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Everything posted by tangledwoods

  1. Long story short the process they are using is likely called "soil nails" here is a nifty website explaining things: Soil nailing | Keller North America (keller-na.com) the surface of the walls is similar to shotcrete that you see on a pool, but there is also a retention component drilled into the earth.
  2. glad you got the drone up!! I drive by every morning, but you cant really see anything from the street right now. They are using the little rubber tire crane to feed rebar down into the hole and the tower crane base showed up late last week. Looks like they got it ready for the NW corner which will likely mean we will see another crane go up on the S or SE corner.
  3. Have you seen any of the renderings elsewhere in this thread from the landscape architect? A HUGE focus of this project is the central helix spine and the site hardscape / landscaping is going to be dope. Imagine the rooftop of POST but ground level surrounding by tall curving glass buildings. Now if you are driving down Old Spanish Trail or Braeswood, this will likely end up looking a bit vanilla but the project isn't really designed for those big external views it seems to be fairly inward looking (in my non-architect opinion).
  4. as one of those contractors, I am calling it: here is the stuff I can actually find in 2022. So much material right now is backordered, long lead, no longer made, etc. We aren't even really doing VE, its just triage to get the building built. FWIW, most of us hate VE, its more work for us and we also get blamed when it doesn't go well.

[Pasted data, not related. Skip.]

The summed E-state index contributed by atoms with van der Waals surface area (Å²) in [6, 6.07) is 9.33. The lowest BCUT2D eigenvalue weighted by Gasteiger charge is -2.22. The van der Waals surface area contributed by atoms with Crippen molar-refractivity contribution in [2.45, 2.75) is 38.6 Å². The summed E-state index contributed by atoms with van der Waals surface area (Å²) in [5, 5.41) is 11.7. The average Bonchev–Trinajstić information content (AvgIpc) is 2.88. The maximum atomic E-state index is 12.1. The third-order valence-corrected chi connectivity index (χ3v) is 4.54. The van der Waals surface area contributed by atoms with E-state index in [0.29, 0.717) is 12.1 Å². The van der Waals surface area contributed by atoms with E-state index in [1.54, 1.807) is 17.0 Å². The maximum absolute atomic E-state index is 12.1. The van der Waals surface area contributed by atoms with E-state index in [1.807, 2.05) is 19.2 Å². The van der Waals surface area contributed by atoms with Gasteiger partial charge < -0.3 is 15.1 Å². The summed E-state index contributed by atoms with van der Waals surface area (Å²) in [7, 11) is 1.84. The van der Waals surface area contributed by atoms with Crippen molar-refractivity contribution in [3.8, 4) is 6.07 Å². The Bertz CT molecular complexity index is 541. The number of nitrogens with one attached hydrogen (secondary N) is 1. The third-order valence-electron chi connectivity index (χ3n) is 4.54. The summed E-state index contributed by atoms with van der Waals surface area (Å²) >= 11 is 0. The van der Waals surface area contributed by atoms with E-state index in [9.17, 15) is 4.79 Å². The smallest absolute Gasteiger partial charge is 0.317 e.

5. drove by this morning, there is a daily parade of dump trucks leaving the site. it is now hard to see the tops of the excavators as they are working down in the pit. I think i saw 4 McCarthy people leaning on the cable rail this morning watching the orchestra.
  6. Yellow is your sheathing (exterior wall) Brown is the fluid applied air barrier (aka keep the water out) White is ??? either insulation or like jmitch94 said it could be a protective film on metal panels.
  7. Spoke with someone familiar with the plans on this job, the hole they are digging is going to be around 50' deep. Not sure if its underground parking or part of the building interior. My guess would be parking.
  8. FWIW you can pretty much say everything west of lockwood Dr (right at Turkey Bend) is ripe for conversion and urbanization but it will take time. Everything east of there will remain the world of industry for the foreseeable future. Hell we still have some warehouses along washington ave / sawyer heights area.
  9. its nice to see that the design has some height to it. I was a bit worried with such a large site they would keep the whole thing low to the ground. The height + the elevation change between Allen Parkway and W Dallas will really help to accentuate the scale of this thing. It is also really interesting to think of this as a complementary building to the Houston Endowment project. Both are civic adjacent structures with a primary focal point to the Bayou.
  10. paving is pretty much always on grade (no vapor barrier). all you need is for the rebar to be clean and have your proper depth for the specified paving. The subgrade here is probably select fill or lime stabilized material. As long as there is no organic material (topsoil) they are good to go.
  11. There is no question this is a nice building, but I cant help but feel this building already looks dated. This building just kinda looks like a really clean 15 year old building.
  12. The problem is that you really want the arcade along the sidewalk, but our sidewalks are often utility easements / building setbacks. I think the simple thing to do would be to confirm a maximum height on the aerial easement that the utilities and city can have that way more developers would be encouraged to do what Hines did here. Centerpoint is a HUGE jerk when it comes to easement standards and while I 100% understand the need for safety standards, their requirements are more often out of laziness and accessibility for their trucks. It would also help if the city could define canopies as exempt from setback requirements.